Updated: Jul 10
Find your passion. We’ve heard it many times. What does it really mean? Your passion comes from experience. You have to engage in an activity in order to develop an attachment. The connection is in the doing and the action. Passion evolves as you develop more skill and experience. Most times we enjoy work that we’re good at because that’s human nature.
In a recent presentation designed to help participants with their next steps after completing a year-long non-profit program, I compiled multiple questions for the group. Their options included furthering their education, pursuing full-time employment or continuing in the program for another year. My goal was to generate various questions that resonated with them. I made it clear that there would be more questions than answers for some at this point and they would have to do the work. Doing the work means being thoughtful, introspective, and focusing on your own self-awareness.
I decided to share the questions here on the blog because I thought they might be helpful to you as well. The questions noted below are not all-inclusive and should be considered along with other sources to help you dig deep. Some of the questions are very common and were created from a career development viewpoint. The challenging part is generating the answers for yourself. There’s no magic here. It all comes from inside of you. Grab yourself a notebook and write. Writing it out is a form of a brain dump that helps you to get it out of your head.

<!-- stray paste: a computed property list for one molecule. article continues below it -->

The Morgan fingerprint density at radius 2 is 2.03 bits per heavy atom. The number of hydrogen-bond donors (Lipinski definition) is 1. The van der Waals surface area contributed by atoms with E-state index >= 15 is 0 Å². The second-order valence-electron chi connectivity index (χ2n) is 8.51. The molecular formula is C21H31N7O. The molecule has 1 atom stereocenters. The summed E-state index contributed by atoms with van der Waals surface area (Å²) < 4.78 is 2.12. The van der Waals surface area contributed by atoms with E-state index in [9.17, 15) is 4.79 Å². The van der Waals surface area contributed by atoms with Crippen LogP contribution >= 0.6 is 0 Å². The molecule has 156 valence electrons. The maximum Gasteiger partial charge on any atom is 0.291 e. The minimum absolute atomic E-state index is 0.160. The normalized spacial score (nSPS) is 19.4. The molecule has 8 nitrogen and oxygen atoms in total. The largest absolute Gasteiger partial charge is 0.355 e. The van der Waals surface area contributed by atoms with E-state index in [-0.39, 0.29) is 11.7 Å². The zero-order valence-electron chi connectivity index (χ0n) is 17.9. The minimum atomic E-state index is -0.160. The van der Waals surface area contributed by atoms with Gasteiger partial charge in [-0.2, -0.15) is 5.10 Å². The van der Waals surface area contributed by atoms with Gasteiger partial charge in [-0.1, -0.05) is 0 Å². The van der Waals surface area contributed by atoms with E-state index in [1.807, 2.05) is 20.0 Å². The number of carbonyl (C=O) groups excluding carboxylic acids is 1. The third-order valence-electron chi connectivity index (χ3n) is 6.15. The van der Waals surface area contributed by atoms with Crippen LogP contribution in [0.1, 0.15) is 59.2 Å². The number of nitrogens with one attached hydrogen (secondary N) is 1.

Who Are You?
What’s working well in your life?
What isn’t working well in your life?
What energizes you?
What excites you?
What are your strengths? (top 3)
When you think about work, how do you want to feel?
YOUR INTERESTS AND ABILITIES…
What work comes easy to you?
What themes reoccur for you?
What do others compliment you on?
What problem do you solve?
How do you work best?
What do people thank you for?
What do people ask you for help with?
Whom would your work serve?
As you ask yourself these questions, explore the difference between a passion and a hobby. A hobby is usually something fun that may or may not pay the bills. Some hobbies are just that, a hobby or creative outlet. Anything is possible but I encourage you to create a plan if you aspire to make your hobby your career.
Spend some time evaluating all of your responses to the questions. Do you see any reoccurring themes? What moves you?
My journey into entrepreneurship has evolved out of my passion to support, encourage and serve people in the areas of diversity and inclusion, and career development. Think about how your passion can contribute to society, earn a living and ultimately transform into a job or career.
How would you describe your passion? If you need guidance, schedule a complimentary call with me to learn more about my services bit.ly/complimentarycallDrMJ.